In “Issue 188”, Professor Granville assigns Hiro to hang out with Karmi, who was the youngest student ever admitted to the university until Hiro was accepted. Meanwhile, High Voltage, a mother and daughter team that look like something straight out of Jem, are running amuck and the heroes seem to be no match for them. Matters are further complicated when Karmi develops an obsession with Hiro’s hero identity, despite refusing to get along with him at school. He worries that Karmi will discover his secret identity. Fred and Go Go turn to a classic comic book, “Captain Fancy 188,” to find a way to defeat High Voltage. However, they end up finding a solution to Hiro’s secret identity crisis but not the problem with the villains. Nonetheless, Go Go decides to do the obvious and remove their power source, rendering the electric ladies harmless. Hiro gives Granville a good report on Karmi, who still shows no interest in being his friend and now accuses him of having a crush on her.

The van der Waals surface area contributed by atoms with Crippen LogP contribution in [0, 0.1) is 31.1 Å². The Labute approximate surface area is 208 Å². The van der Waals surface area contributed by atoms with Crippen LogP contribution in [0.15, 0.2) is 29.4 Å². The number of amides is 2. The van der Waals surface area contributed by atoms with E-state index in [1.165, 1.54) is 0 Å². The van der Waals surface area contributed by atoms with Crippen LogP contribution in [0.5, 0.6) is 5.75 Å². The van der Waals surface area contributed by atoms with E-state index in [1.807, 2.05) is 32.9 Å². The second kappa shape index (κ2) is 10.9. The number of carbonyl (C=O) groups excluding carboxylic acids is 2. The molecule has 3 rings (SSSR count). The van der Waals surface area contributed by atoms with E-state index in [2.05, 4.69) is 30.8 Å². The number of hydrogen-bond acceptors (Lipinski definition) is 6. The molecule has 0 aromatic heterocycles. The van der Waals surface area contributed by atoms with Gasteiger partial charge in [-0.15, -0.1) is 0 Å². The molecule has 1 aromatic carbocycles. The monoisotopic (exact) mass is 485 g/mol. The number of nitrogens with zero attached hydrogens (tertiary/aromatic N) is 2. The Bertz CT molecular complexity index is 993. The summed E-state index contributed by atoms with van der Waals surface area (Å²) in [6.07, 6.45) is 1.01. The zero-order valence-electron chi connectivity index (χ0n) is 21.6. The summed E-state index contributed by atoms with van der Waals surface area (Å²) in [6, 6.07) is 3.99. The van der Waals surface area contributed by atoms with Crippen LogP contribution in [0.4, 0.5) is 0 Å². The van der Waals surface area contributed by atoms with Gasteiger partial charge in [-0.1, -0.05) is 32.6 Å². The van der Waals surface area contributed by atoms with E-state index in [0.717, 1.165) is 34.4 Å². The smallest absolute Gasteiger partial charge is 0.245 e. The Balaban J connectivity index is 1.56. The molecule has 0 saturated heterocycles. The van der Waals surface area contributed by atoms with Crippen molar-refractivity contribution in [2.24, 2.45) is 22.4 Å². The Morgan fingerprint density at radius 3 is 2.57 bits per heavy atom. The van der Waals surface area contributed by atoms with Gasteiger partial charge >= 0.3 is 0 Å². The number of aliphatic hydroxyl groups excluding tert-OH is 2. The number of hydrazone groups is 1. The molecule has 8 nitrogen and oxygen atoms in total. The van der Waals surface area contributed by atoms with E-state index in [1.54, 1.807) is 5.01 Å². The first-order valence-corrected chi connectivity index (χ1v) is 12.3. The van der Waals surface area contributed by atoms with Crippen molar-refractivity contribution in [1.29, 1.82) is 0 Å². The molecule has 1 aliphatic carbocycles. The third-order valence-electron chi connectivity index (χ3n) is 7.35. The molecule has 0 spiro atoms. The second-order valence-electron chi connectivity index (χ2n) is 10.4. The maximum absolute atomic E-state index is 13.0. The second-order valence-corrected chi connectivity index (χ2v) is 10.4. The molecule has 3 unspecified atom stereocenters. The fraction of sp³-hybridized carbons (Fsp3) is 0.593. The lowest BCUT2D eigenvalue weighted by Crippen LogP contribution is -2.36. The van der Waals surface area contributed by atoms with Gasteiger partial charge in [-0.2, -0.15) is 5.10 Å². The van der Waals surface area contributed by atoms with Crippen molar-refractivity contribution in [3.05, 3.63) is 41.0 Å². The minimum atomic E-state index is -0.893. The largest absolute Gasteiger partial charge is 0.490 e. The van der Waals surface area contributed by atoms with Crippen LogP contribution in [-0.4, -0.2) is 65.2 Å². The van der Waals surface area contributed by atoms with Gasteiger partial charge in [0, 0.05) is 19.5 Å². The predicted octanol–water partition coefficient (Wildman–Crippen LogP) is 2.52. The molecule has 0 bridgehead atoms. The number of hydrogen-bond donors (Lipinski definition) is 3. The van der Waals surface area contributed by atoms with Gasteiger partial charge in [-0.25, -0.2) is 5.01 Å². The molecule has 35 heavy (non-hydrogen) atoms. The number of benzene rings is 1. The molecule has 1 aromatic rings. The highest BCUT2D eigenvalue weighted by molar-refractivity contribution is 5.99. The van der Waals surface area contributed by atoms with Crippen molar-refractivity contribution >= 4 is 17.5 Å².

“Big Roommates 2” gives Honey Lemon and Go Go Tomago the spotlight. Honey accidentally destroys her apartment and freezes her roommate with her chemicals. She and Go Go decide to stay together for a while, which doesn’t go well because of different tastes in decor and Honey’s loud snoring. Things come to a head when Honey’s purse goes missing, prompting Go Go to insist that it was stolen, an idea diametrically opposed to Honey’s belief that people are good deep down. Her purse was stolen by an aspiring thief but he doesn’t know how to use it, and as a result gets hit by one of Honey’s chemical balls and turned into a goo monster the team dubs “Globby.” There’s also a subplot involving Alistair Krei, the brilliant scientist from the first film, re-inventing Hiro’s telepathic headband. Globby, naturally, tries to steal Krei’s already stolen invention as well. Can Honey’s positive attitude overcome Globby’s grabby hands?